Problem 2

1. Merton's production manager suggests purchasing Model 101 or Model 102 engines from an outside supplier in order to relieve the capacity problem in the engine assembly department. If Merton decides to pursue this alternative, it will be effectively "renting" capacity: furnishing the necessary materials and engine components, and reimbursing the outside supplier for labor and overhead. Should the company adopt this alternative? If so, what is the maximum rent it should be willing to pay for a machine-hour of engine assembly capacity? What is the maximum number of machine-hours it should rent?

Merton’s production manager is considering buying either Model 101 or Model 102 engine from an outside supplier. This would not affect the fixed cost of production, but it would eliminate the variable cost of production. If the engine is bought from an outside supplier, the first constraint of the machine hours in the Engine Assembly department will be eliminated. The new model is as follows:

Z = the total contribution

t101 = Number of units of Model 101

t102 = Number of units of Model 102

Maximize Z = 3000 t101 + 5000 t102

Such that

2t101 + 2t102  <= 6,000

2t101 + 0t102  <= 5,000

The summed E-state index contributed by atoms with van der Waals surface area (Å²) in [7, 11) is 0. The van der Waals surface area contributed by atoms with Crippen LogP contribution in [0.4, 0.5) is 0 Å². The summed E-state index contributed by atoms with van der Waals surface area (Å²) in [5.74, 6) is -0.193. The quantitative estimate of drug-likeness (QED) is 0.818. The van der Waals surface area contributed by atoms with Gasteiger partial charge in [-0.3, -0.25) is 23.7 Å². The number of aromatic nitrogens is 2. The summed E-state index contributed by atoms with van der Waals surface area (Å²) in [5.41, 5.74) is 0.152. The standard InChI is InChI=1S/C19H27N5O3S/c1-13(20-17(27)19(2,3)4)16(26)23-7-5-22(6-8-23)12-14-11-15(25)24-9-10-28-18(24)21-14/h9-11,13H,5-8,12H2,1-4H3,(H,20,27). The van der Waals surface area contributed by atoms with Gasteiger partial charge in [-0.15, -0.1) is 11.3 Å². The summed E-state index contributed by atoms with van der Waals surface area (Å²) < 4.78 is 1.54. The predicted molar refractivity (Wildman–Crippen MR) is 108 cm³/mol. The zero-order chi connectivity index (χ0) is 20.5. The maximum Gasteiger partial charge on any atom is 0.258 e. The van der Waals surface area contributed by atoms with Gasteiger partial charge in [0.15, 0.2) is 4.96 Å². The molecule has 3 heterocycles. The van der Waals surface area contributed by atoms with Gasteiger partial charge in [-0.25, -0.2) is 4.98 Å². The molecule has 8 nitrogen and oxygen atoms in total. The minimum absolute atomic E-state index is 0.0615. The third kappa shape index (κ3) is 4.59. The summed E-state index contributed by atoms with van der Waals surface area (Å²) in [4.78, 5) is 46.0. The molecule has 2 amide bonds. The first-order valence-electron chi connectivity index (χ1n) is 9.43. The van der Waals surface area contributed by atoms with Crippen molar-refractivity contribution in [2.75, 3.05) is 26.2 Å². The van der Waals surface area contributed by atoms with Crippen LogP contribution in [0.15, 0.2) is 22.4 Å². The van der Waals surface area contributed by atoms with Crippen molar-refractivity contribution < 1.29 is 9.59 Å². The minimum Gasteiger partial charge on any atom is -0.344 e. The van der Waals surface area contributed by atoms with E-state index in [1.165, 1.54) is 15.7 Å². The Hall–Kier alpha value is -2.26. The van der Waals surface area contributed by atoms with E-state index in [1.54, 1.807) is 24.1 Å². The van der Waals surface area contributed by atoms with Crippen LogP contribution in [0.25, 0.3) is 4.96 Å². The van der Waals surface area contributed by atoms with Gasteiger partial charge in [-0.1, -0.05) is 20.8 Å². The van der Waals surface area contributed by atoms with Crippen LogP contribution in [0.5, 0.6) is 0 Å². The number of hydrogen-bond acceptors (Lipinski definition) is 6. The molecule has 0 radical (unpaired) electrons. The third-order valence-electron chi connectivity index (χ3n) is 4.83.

0t101 + 3t102  <= 4,500

t101, t102  >= 0

Exhibit 7 shows the optimal solution of this model using the excel solver. The best product mix, in this case, is 1500 Model 101 and 1500 Model 102 trucks. Hence, only 500 units of Model 102 engines will be outsourced. The optimal contribution to this product mix would be $12,000,000. If more than 500 Model 102 engines are bought from an outside supplier, it would not increase the contribution margin from $12,000,000.

Get instant access to this case solution for only $19

Get Instant Access to This Case Solution for Only $19

Standard Price

$25

Save $6 on your purchase

-$6

Amount to Pay

$19

Different Requirements? Order a Custom Solution

Calculate the Price

Approximately ~ 1 page(s)

Total Price

$0

whatsapp chat icon

Hi there !

We are here to help. Chat with us on WhatsApp for any queries.

close icon